As expected and contrary to Instagram, it’s not all dreamy frolicking through petaled fields in fresh-starched gingham aprons with songbirds perched on my fingers chirping tra-la-la.


This is row cropping, with baked-potato-sized-rock-picking, rotten fish emulsion spraying, pulling weeds by hand, covered in dirt, mosquito bites and sunscreen. “Sweaty & Stinky” is my new signature fragrance. And instead of consistently and harmoniously working with Mother Nature, more often I’m arguing with her. “Hurry up, already! Today!” Sheesh.


Farmers Market in the Bitterroot Valley is a great place to gain bouquet customers.
Cindy markets her product at Hamilton Farmers Market during her first season of growing at Bleeding Heart Flower Farm in western Montana.

As for customers and sales, we are working hard for more of both, but keeping things simple to start: Hamilton Farmer’s Market, subscription bouquets in our flower CSA, and DIY buckets for brides.


A few things this Beginner Farmer has learned so far:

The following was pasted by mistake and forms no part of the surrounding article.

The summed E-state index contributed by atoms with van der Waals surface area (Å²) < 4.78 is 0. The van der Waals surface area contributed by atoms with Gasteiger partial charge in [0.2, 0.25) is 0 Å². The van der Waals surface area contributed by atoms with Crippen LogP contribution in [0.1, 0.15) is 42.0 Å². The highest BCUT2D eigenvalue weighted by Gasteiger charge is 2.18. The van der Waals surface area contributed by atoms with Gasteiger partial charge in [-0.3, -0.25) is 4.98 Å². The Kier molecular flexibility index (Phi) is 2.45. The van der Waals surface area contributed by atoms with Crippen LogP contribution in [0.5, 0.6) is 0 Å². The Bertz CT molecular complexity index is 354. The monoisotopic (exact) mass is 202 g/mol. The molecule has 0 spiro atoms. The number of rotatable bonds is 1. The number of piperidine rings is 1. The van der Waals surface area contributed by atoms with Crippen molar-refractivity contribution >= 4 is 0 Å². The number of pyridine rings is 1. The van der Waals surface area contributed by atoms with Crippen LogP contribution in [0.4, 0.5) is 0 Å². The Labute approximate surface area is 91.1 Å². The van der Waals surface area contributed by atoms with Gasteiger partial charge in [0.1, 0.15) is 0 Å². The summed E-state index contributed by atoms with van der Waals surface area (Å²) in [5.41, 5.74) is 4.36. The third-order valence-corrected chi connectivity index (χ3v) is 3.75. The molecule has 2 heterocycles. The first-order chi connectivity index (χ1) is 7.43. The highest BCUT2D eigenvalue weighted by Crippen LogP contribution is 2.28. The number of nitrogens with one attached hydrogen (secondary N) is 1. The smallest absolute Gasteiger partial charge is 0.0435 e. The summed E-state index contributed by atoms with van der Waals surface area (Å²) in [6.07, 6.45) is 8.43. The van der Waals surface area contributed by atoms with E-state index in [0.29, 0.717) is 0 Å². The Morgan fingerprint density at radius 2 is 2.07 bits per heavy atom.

• Voles are demon vermin from hell despite their cute little hands/paws/scoop shovels, and now I completely understand the motivation of Bill Murray’s character in Caddyshack.

  • Ranunculus are just like my Grandma Marjorie: always too hot or too cold.

  • My co-workers (Bo the smart trusty Border Collie and Buddy the dramatic emotional Chiweenie) are totally unproductive, agriculturally speaking. Yet, they are valuable farm assets: supportive, friendly, attentive to supply chain issues (Annie the UPS driver) and vigilant with farm security (the local deer). Also: they never once reported my tirades against the Bells of Ireland to HR.

On the farm, there is a maddening, relentless sense of being behind. I address it with self-soothing mantras: “In nature, nothing is rushed, yet everything is accomplished.” Then, since I’m already talking to myself in a field like a crazy person, I go ahead and answer back, “Right, but nature doesn’t have bills to pay.” I don’t think I have completely lost it yet, but might be verging on flower farm fever.